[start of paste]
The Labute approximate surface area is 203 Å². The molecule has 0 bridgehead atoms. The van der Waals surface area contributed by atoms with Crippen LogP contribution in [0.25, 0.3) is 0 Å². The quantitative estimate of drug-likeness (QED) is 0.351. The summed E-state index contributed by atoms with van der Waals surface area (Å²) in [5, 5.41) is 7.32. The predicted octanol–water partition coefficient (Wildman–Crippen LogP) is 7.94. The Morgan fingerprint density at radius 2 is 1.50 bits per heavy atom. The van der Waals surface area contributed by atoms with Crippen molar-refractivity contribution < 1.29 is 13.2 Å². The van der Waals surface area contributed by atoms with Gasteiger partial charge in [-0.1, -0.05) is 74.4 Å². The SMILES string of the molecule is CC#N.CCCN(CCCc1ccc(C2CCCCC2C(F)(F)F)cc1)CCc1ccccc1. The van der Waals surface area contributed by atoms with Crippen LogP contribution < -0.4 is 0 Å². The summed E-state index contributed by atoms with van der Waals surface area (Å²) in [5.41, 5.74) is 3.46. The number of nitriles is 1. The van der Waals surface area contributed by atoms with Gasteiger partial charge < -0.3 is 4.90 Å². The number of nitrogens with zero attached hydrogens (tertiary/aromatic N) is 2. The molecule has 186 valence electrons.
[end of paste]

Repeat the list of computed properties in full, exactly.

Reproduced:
The Labute approximate surface area is 203 Å². The molecule has 0 bridgehead atoms. The van der Waals surface area contributed by atoms with Crippen LogP contribution in [0.25, 0.3) is 0 Å². The quantitative estimate of drug-likeness (QED) is 0.351. The summed E-state index contributed by atoms with van der Waals surface area (Å²) in [5, 5.41) is 7.32. The predicted octanol–water partition coefficient (Wildman–Crippen LogP) is 7.94. The Morgan fingerprint density at radius 2 is 1.50 bits per heavy atom. The van der Waals surface area contributed by atoms with Crippen molar-refractivity contribution < 1.29 is 13.2 Å². The van der Waals surface area contributed by atoms with Gasteiger partial charge in [-0.1, -0.05) is 74.4 Å². The SMILES string of the molecule is CC#N.CCCN(CCCc1ccc(C2CCCCC2C(F)(F)F)cc1)CCc1ccccc1. The van der Waals surface area contributed by atoms with Crippen LogP contribution < -0.4 is 0 Å². The summed E-state index contributed by atoms with van der Waals surface area (Å²) in [5.41, 5.74) is 3.46. The number of nitriles is 1. The van der Waals surface area contributed by atoms with Gasteiger partial charge < -0.3 is 4.90 Å². The number of nitrogens with zero attached hydrogens (tertiary/aromatic N) is 2. The molecule has 186 valence electrons.